Tax law requires that the DST trustee be prohibited from taking certain actions with respect to leasing, financing and capital-raising for the property. Also, the beneficiaries have no control over the operations of the mortgaged property. Therefore, either a master lease or a long-term triple-net lease to a credit tenant is required.
In the case of a master lease, the master tenant (generally an affiliate of and controlled by the sponsor) will sublet the property to residential or commercial tenants. The master tenant also handles maintenance and repairs, and contracts with a management agent (also often an affiliate of the sponsor). In general, the master tenant is empowered to do everything that an owner of the property would be empowered to do. Such a master tenant/master lease arrangement satisfies the requirements of the law, is very attractive to institutional lenders, and in addition, eliminates the concern raised in TIC transactions as to how to ensure the unanimous consent of the tenants-in-common to certain necessary management actions.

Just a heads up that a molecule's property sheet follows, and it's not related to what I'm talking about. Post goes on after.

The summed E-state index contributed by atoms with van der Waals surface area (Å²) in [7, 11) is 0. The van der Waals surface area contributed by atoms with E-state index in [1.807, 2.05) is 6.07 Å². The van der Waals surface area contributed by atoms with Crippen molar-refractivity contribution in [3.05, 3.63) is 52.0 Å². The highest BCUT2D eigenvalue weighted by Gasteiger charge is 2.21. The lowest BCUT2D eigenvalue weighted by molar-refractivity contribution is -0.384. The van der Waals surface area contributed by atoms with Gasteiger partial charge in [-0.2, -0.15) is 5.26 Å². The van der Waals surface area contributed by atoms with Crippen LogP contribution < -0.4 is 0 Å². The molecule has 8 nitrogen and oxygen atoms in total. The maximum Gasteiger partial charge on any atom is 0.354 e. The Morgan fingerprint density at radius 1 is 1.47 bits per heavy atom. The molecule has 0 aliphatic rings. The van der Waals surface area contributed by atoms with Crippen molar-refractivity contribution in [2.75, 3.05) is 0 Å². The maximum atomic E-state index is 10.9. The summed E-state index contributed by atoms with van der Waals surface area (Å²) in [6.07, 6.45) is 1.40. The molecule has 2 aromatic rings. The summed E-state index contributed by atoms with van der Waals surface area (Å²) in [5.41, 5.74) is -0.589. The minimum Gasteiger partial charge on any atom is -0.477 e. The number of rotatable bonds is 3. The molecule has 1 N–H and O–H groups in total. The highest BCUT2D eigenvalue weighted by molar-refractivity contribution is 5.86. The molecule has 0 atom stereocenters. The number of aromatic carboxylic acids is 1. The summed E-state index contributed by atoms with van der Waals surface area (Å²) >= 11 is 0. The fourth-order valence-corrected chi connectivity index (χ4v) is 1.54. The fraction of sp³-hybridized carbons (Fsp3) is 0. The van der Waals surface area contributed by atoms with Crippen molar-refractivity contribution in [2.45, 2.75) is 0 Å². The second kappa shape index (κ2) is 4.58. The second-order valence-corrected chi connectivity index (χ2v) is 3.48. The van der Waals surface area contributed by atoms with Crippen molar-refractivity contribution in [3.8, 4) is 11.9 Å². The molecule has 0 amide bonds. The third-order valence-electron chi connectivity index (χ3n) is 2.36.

The master tenant would also be structured as a Special Purpose Entity, adding yet another layer of bankruptcy protection for the lender. Because most master tenants would only be minimally capitalized, the sponsors will be the parties that own and control the master tenant and have the requisite net worth and liquidity to satisfy lender requirements.
The master lease will generally provide for rent to be paid by the master tenant to the DST in a set amount equal to debt service plus a market rate of return. The master lease structure economically incentivizes the master tenant to maximize the mortgaged property’s net operating income because the master tenant retains all net operating income over and above debt service and rent payments under the master lease, and incentivizes the master tenant to cover short-term operating deficits to protect its desired return and its valuable investor reputation in the industry.
Additionally, the better sponsors self-reserve from net operating income (over and above typical lender replacement reserves) for unanticipated repairs and uninsured losses, because there is no real ability to negotiate changes in the master lease terms and rent payments with the DST trustee.